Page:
The Impact of Disability On Young Adults' Transition to Adulthood
Transition to adulthood is characterized by certain life-course milestone events, such as graduating high school, becoming productively engaged through post-secondary education or employment, and getting married. While it is well known that successful transitions vary greatly by numerous factors (e.g., race, gender) (Fussell & Furstenberg, 2005), research has only recently attended to the ways that disability-related factors may shape transitions in young-adulthood. Investigating transitions among young adults with disabilities is important as over 10% of young adults in the US reported a disability in 2005―50% of whom characterized their disability as severe (Brault, 2008). Furthermore, individuals with disabilities, in general, fall short of their non-disabled peers in achieving these transitional milestones (Stewart et al., 2013). Recognizing the diversity among individuals with disabilities, a fuller conceptualization of disability that emphasizes not only the presence of impairment, but also the type and severity of impairment, is warranted. The few existing studies are based on dated samples, questionable methodologies, or content areas that provide limited insight into population-level understanding. To move this critical work forward, we use longitudinal data from the National Longitudinal Study of Adolescent Health (ADD Health) to examine ways in which disability status, disability type (cognitive vs. physical impairment), and disability severity (high-severity vs. low-severity) determine the successful completion of high school, the propensity to be productively engaged, or to get married.
The nationally representative sample (N=12,605) includes individuals who participated in Waves I (1994-95) and IV (2007-08) of the ADD Health. Disability is measured as either physical impairment (n=820) or cognitive impairment (n=791) at Wave I. Disability severity was constructed using both self- and parent-report of limitations at Wave I (Cheng & Udry, 2002). Dependent variables measured at Wave IV include self-reported high school graduation, productive engagement (i.e., at least part-time enrollment in post-secondary school or employment ≥ 10 hours/week), and marriage. Logistic regression methods were used to investigate three models (one for each dependent variable).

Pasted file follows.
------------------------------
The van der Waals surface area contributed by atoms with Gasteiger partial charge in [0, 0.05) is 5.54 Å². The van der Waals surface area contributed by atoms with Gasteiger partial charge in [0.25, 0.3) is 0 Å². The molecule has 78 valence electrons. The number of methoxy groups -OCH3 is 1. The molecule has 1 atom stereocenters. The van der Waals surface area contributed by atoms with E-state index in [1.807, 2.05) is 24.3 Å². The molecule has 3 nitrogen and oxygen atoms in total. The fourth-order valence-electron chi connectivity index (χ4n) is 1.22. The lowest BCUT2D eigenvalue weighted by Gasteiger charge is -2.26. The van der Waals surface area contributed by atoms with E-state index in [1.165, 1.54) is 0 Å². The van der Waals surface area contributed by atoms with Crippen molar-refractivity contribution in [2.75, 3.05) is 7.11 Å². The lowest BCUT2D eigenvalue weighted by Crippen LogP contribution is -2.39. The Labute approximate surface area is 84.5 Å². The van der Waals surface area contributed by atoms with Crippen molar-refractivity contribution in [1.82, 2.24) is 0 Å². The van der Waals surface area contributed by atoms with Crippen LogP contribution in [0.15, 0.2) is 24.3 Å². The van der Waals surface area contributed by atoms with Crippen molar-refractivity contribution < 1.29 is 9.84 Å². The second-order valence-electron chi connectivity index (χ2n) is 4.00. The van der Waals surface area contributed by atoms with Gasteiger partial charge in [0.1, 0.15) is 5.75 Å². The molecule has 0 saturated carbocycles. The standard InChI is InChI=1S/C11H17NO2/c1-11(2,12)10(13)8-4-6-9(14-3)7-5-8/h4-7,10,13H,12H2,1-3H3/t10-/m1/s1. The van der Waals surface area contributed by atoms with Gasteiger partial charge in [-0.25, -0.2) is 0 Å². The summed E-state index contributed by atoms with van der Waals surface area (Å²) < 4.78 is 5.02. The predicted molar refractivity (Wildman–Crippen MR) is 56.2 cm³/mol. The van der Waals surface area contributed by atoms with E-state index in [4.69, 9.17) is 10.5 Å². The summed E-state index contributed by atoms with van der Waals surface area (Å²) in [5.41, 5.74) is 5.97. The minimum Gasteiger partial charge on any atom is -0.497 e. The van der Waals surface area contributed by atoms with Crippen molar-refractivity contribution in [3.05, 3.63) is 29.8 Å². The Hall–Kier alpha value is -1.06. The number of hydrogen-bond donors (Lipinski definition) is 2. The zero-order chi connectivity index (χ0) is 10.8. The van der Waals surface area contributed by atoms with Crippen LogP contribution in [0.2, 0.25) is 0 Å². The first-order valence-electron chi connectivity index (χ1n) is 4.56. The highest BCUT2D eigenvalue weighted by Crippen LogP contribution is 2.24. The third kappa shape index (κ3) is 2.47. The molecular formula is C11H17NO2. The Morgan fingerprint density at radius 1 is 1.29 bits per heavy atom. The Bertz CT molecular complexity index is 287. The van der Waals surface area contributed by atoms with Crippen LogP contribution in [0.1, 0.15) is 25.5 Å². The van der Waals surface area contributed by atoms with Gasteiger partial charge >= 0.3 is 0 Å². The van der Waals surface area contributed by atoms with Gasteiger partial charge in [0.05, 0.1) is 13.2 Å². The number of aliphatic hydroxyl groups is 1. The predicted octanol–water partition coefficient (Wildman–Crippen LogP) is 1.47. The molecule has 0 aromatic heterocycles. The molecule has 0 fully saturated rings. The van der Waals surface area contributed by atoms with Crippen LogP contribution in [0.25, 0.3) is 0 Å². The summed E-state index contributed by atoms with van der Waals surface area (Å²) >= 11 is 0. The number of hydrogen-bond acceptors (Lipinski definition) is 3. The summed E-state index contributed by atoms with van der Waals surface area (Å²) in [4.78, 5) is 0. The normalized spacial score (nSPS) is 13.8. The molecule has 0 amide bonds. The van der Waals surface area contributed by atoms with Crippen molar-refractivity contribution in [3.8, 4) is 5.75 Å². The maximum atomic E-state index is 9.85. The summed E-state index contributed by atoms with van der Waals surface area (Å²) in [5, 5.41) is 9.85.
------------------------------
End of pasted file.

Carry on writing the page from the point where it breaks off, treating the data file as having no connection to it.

Findings revealed that individuals with disabilities, collectively, had lower odds of high school graduation (OR=0.60; p<.001) and of productive engagement (OR=0.49; p<.001) relative to non-disabled peers. Those with cognitive impairment experienced lower odds of high school graduation (OR=0.45; p=.002) and of productive engagement relative to individuals with physical impairments (OR=0.23; p<.001). Finally, individuals with high-severity impairments had lower odds of high school graduation (OR=0.44; p=.03) and of productive engagement (OR=0.15; p<.001) than those identifying low-severity impairments. The odds of marriage were not affected by disability across the models tested.
These results indicate that young adults with disabilities, particularly those with severe or cognitive impairment, face real obstacles in graduating high school and attending college or securing employment. In keeping with the intent of the IDEA (2004) and ADA (1990), school and community-based programs designed to ease these transitions require further attention to ensure equal opportunities for all young adults with disabilities. While this study highlights important social disparities among individuals with disabilities, further research is needed to understand the social and structural mechanisms through which these disadvantages are imposed.